Generally, a VPN is recognized as a confidential data plexus that employs the public telecommunication infrastructure while maintaining privacy through the utilization of a tunneling protocol and security procedures. A VPN can provide remote offices and telecommuters with secure access to the connected local or wide area networks. When a VPN is introduced to the secure protocol privacy protection equation, IPSec and SSL technologies require mobile users to deploy client software on specific computers for utilization enablement.
Concerning secure access, virtual private networking requires a carrier as well as encapsulating protocol to provide tunneling functionality. Therefore, encryption, authentication, and data packaging usually are incorporated in a SSL VPN. Furthermore, below the OSI transport layer, a VPN can provide additional privacy data protection. This has many manifestations, the most popular being IPSec, typically implemented as a protected ‘tunnel’ between two gateway routers. An IPSec ‘vanilla’ VPN only uses the Encapsulating Security Payload (ESP) header record. However, ESP protects against IT communication eavesdropping, forgery, or replay risks.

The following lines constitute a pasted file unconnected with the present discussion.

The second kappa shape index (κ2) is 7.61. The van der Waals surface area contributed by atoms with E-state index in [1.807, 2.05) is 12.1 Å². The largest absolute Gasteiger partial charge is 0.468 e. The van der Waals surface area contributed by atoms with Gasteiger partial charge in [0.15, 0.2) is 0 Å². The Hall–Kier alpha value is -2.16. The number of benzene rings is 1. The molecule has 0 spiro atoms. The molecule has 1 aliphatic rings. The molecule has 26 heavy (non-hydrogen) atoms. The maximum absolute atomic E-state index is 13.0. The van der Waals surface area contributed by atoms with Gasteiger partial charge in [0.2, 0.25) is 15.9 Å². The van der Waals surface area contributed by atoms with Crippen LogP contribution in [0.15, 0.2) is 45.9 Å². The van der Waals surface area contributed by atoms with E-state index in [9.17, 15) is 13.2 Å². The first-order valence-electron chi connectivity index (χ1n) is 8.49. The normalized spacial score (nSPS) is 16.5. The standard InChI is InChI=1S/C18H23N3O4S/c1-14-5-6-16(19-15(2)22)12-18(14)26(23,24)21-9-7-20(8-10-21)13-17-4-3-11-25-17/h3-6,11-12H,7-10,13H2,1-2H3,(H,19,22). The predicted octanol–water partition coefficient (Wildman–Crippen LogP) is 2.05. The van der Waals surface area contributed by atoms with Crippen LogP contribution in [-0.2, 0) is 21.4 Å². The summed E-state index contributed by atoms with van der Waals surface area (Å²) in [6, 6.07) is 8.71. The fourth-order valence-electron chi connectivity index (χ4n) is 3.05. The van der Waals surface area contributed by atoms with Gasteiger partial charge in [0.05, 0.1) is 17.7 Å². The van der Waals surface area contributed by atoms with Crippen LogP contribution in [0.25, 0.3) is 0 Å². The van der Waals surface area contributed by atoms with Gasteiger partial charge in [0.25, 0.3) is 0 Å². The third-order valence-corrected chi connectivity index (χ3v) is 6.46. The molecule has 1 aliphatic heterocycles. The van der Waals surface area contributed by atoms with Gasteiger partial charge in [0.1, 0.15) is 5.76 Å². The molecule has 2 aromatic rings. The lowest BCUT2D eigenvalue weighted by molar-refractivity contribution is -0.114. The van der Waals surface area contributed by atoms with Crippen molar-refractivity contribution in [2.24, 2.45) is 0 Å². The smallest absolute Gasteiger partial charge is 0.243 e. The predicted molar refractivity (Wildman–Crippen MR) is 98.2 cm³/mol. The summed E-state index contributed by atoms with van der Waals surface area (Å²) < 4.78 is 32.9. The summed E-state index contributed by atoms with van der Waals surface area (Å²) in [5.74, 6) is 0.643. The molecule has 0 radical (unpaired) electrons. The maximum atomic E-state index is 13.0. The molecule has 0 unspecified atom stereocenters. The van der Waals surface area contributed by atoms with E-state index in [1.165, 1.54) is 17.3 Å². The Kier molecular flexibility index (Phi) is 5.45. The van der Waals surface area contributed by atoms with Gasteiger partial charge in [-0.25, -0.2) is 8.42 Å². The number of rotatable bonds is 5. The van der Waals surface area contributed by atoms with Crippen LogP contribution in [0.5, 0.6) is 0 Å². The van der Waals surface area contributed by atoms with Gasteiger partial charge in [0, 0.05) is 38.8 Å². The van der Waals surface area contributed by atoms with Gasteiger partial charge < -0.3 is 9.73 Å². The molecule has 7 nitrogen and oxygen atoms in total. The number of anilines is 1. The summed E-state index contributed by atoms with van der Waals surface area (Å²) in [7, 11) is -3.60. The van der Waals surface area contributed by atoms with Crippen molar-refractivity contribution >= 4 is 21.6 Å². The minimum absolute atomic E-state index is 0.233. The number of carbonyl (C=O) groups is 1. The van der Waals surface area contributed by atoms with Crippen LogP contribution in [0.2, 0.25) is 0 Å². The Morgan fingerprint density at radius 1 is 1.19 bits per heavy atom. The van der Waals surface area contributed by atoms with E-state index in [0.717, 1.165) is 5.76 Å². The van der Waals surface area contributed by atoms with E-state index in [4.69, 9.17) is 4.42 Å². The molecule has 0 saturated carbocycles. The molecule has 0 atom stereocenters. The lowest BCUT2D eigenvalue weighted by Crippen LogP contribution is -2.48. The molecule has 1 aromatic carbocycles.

“View Part I of the Trans-border Communication Protection series here“